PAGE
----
At this point, the Waterfront is essentially synonymous with Norwich. Opening in 1990, and being taken over by the SU in 1993, it has since become a staple of the music scene not only in Norwich, but East Anglia in general.

Some of the biggest names in the alternative music scene have graced its sticky walls – Nirvana in 1990, Radiohead in 1995, Arctic Monkeys in 2005, Amy Winehouse in 2006. The walls of the staff office upstairs are plastered with posters of bands that have been and gone, signed with messages of admiration and gratitude. The singer of Basement, performing at the venue in 2016, said that he considered the Waterfront a hometown show, despite being from Ipswich, because of the number of times he went in his youth.

It is, perhaps, known better to students as the home of Propaganda, the self-branded “rock and roll party” that sees 25,000 drunk indie kids attend weekly across the world, and of Meltdown, Propaganda’s younger, less cool brother. Though they’re a little out of the city centre, these events provide a safe haven for people who are sick of clubs still playing Despacito. They have a VIP room that’s not really a VIP room, a smoking area that, when fully opened, trumps any other smoking area I’ve been in. I think they have a Pringles vending machine although I may have imagined that.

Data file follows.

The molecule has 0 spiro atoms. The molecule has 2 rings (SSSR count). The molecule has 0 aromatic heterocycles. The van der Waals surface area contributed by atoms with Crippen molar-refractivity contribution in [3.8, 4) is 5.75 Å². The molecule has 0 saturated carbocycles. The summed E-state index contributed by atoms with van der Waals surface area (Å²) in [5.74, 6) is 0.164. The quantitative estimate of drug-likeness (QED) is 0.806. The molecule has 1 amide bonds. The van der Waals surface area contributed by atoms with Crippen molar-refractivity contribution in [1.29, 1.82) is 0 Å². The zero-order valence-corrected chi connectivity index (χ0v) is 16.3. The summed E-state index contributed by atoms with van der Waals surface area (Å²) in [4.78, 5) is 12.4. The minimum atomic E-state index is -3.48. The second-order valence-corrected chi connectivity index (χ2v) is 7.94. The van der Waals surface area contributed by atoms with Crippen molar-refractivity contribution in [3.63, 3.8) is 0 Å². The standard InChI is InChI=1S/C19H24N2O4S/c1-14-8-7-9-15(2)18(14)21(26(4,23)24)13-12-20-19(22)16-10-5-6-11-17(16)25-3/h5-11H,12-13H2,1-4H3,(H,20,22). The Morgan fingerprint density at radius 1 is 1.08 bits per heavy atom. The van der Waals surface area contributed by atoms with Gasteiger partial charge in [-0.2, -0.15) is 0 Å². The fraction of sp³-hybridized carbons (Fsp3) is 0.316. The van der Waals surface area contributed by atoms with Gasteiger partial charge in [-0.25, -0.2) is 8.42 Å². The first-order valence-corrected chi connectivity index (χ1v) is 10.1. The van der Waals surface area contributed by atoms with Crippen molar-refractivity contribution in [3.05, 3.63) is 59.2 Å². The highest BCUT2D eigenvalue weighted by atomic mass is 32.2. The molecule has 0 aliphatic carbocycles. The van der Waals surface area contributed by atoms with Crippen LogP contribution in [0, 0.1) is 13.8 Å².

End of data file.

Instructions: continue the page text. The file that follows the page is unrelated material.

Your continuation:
That’s not to say it’s perfect. On more than one occasion, the £10 minimum card limit has got the best of me, resulting in the purchase of three doubles at a time, downing one of them then putting the other two into a pint glass, thinking that I’ve beaten the system and then throwing up behind my friend’s shed. But it beats paying the charge to use the cash machine. Kind of. With a capacity of around a thousand, the toilet situation can get pretty dire – in terms of the queue, but also in terms of general grossness. But that’s just the price you pay for getting to relive your emo days every weekend.

Outside the Book Hive is a sign with a quote from Stephen Fry that says that it is the kind of place he dreamed about when he was growing up. And when I’m inevitably as rich and famous as he is, there’ll be a sign outside the Waterfront that says the same.


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